Besides the Sterling Patchett, the M45 "Swedish K" and the S&W 76 have double feed magazines as does the UZI
I am sure folks could name others but those came to mind first.

The M3 Magazines are much like the Sten Magazines which are much like MP38/40 magazines.

Making the M3 be able to use Thompson Magazines would have made the M3 more expensive to produce and M3 magazines were cheaper and faster to produce than Thompson magazines.

If the Thompson submachine gun was already in use during WWII why wasn't the M1 Carbine also chambered for 45 ACP instead of the a new & weaker 30 caliber M1 carbine round?

Two different cartridges for different roles, and while Uncle Sam wasn't looking for a .45 M1 Carbine, there was an experimental Thompson made in .30 Carbine:

First off, thank you to all veterans for both their service and their first hand contribution to our forum. I have both a Thompson Arms 1927A1 and a nice Winchester M1 Carbine. I bought them both for my father who recently passed away. He loved gangster (1930's type) movies as a kid and we both loved shooting our friends Carbine, so I got him both. We had a ton of fun shooting those guns! Our Thompson is has a 16" barrel, so I realize that this is not an apples to apples comparison, but Carbine is no way the weaker of the two. We mostly shoot in the desert and the Thompson gets hard to make solid hits with after about 75 yards, the M1 is pretty good to about 200. The Carbine is lighter, easier to aim and shoot, and feels more like a weapon that the average American would be used to handling in the 1940's era. For me, if I had to choose, I would pick the Carbine over the Thompson. I feel very fortunate to have both and will pass them on to my son to continue the family tradition.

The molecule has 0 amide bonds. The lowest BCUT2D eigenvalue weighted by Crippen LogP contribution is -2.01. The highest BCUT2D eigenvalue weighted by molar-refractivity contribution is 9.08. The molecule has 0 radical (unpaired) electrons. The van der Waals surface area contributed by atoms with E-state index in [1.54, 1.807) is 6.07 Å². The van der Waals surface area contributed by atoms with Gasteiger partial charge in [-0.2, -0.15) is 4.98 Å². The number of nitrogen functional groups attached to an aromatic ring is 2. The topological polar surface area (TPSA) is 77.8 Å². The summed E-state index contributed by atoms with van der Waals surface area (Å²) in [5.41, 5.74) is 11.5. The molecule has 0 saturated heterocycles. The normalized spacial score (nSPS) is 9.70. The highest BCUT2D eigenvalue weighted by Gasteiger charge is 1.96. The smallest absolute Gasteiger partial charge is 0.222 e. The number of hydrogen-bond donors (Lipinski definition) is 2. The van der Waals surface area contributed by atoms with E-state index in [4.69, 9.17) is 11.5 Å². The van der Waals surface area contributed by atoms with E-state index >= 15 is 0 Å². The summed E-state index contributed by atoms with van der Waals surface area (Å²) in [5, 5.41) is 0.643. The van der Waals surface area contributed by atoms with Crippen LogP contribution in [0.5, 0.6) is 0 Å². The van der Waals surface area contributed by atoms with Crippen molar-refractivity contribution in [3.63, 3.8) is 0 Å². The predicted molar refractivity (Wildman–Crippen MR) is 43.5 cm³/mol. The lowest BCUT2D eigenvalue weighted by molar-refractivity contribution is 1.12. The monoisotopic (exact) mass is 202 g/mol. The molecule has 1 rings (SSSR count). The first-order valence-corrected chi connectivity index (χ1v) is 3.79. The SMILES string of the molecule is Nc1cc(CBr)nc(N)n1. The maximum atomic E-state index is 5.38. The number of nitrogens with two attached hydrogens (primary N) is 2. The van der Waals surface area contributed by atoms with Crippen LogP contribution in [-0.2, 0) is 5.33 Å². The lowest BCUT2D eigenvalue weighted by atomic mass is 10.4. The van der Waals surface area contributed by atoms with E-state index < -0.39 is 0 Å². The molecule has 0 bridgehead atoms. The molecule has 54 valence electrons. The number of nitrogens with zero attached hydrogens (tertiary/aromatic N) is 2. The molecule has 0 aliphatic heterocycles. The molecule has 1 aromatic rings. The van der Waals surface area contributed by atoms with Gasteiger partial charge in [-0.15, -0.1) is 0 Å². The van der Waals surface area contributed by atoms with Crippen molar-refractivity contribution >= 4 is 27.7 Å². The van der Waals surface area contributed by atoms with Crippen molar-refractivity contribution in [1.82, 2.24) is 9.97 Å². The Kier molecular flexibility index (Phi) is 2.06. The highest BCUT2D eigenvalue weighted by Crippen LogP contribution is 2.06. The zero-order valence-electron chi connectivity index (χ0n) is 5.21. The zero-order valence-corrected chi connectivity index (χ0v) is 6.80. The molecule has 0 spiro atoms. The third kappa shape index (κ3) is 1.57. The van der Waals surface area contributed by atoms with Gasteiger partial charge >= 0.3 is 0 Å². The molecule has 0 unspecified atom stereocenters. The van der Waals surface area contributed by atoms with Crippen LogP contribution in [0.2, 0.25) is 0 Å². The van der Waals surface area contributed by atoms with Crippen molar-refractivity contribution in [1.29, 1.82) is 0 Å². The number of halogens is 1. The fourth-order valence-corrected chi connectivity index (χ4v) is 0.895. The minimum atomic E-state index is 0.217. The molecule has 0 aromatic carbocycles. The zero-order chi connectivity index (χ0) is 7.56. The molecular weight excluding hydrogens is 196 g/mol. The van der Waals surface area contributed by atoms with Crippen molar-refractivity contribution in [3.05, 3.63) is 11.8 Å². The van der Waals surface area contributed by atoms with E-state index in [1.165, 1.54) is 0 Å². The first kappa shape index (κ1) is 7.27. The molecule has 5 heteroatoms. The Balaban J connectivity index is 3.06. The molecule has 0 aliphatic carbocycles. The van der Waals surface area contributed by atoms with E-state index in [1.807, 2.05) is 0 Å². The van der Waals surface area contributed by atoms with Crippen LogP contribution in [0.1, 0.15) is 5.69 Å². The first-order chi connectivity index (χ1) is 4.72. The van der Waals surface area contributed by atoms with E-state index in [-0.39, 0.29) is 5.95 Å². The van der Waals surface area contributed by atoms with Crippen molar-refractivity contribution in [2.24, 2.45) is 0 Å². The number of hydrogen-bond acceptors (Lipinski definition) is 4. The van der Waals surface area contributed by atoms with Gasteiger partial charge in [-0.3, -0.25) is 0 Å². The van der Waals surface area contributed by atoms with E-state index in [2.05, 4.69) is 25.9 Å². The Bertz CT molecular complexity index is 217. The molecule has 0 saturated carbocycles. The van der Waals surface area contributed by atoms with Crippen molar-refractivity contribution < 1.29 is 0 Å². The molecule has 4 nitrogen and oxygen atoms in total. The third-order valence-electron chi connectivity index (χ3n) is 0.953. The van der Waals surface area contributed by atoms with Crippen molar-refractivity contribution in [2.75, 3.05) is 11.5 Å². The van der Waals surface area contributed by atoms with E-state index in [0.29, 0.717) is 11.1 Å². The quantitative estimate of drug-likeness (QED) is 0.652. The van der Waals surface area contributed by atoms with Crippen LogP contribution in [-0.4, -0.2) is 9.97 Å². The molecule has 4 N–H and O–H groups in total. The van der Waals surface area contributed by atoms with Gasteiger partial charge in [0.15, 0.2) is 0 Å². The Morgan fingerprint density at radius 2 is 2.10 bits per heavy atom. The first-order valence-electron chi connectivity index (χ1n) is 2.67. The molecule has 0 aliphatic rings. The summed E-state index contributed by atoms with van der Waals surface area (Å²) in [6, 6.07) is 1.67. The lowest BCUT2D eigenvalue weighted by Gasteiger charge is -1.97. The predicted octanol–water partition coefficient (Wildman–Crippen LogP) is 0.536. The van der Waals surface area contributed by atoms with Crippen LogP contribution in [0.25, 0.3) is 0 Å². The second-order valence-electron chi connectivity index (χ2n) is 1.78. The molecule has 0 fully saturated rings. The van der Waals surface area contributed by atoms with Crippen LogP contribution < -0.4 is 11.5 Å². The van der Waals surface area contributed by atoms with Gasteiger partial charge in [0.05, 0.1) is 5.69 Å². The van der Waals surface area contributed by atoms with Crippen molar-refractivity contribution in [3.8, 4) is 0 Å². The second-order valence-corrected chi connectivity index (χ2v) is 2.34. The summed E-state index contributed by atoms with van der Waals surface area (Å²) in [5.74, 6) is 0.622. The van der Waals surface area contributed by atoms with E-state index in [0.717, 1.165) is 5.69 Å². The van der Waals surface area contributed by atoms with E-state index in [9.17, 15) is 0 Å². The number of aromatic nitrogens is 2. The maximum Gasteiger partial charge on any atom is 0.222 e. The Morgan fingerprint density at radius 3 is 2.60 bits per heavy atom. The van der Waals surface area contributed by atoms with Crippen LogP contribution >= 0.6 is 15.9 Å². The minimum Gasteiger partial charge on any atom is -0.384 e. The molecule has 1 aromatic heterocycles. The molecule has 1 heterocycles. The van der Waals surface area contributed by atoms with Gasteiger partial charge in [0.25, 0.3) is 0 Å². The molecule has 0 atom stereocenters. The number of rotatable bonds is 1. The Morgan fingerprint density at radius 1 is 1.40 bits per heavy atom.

There is also lots of good information on the M1 Carbine on why it might or might not still be a good choice for self-defense/combat support on Lucky Gunner. Here is an interesting ammo report:

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The Thompson was a 1921 design, somewhat updated in 1928 and cheapened in 1938. The Carbine had 20 years advantage in design, manufacture, and tactical doctrine.

I don't know how reliable an M3 is, but the 2 into 1 magazine is the weak point of the STEN. Did German quality make up for an inefficient design?
I don't know, but the Patchett corrected the problem with a dual feed, roller follower, curved magazine.